The ancient name Branchflower is a Norman name that would have been developed in England
after the Norman Conquest
in 1066. This name was a name given to a man with a pale appearance. This nickname
derives from the Old French blanch,
meaning white or pale, and fleur
, meaning flower.
Early Origins of the Branchflower family
The surname Branchflower was first found in Somerset
where they held a family seat
as Lords of the manor of Kingston, and conjecturally the family is descended from Hubert de St. Clar who held his lands from the Count of Mortaine at the time of the taking of the Domesday Book
Survey in 1086 A.D.
Early History of the Branchflower family
This web page shows only a small excerpt of our Branchflower research.Another 85 words (6 lines of text) are included under the topic Early Branchflower History in all our PDF Extended History products and printed products wherever possible.
Branchflower Spelling Variations
Before the last few hundred
years the English language had no fixed system of spelling rules. For that reason, spelling variations
occurred commonly in Anglo Norman surnames. Over the years, many variations of the name Branchflower were recorded, including Blanceflower, Blanchflower, Blancheflower, Blanchflour, Blankflower and many more.
Early Notables of the Branchflower family (pre 1700)
More information is included under the topic Early Branchflower Notables in all our PDF Extended History products
and printed products wherever possible.
Migration of the Branchflower family to the New World and Oceana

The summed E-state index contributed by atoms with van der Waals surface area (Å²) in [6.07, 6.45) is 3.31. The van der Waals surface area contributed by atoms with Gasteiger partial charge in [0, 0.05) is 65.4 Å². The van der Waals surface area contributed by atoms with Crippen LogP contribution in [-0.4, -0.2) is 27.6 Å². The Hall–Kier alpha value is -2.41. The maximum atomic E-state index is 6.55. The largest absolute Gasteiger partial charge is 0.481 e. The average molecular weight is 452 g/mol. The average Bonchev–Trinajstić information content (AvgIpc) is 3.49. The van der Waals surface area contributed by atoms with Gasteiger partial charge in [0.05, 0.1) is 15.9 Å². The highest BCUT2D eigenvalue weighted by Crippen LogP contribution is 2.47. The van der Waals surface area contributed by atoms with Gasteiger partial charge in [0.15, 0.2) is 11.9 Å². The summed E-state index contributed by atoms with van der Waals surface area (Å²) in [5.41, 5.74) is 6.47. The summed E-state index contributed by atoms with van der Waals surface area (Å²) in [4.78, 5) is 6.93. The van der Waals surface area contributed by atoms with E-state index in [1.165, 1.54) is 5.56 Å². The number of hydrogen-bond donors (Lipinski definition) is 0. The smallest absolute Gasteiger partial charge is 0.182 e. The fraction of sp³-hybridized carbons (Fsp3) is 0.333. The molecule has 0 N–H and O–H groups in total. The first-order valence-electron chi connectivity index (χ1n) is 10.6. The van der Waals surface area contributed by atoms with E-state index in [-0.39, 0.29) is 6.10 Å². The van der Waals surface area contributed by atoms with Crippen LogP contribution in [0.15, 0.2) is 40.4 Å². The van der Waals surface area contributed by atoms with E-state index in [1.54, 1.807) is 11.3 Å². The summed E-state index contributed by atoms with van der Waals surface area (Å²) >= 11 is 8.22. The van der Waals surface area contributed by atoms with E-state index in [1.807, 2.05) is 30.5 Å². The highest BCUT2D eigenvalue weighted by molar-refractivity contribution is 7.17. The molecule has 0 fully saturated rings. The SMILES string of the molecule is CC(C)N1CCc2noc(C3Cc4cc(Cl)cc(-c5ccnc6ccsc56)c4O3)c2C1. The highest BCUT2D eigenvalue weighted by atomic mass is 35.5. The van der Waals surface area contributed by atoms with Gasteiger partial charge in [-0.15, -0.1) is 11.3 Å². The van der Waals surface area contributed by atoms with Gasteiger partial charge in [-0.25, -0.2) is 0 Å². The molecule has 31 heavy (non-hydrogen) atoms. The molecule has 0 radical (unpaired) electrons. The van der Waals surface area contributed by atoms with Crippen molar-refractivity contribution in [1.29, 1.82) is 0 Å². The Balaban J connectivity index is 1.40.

The unstable environment in England
at this time caused numerous families to board ships and leave in search of opportunity and freedom from persecution abroad in places like Ireland
, and particularly the New World. The voyage was extremely difficult, however, and only taken at great expense. The cramped conditions and unsanitary nature of the vessels caused many to arrive diseased and starving, not to mention destitute from the enormous cost. Still opportunity in the emerging nations of Canada and the United States was far greater than at home and many went on to make important contributions to the cultures of their adopted countries. An examination of many early immigration records reveals that people bearing the name Branchflower arrived in North America very early: Elizabeth Blanchflower who settled in Barbados in 1678.
Contemporary Notables of the name Branchflower (post 1700)
- Tony Branchflower, Australian bronze medalist cyclist at the 1976 Australian National Road Race Championships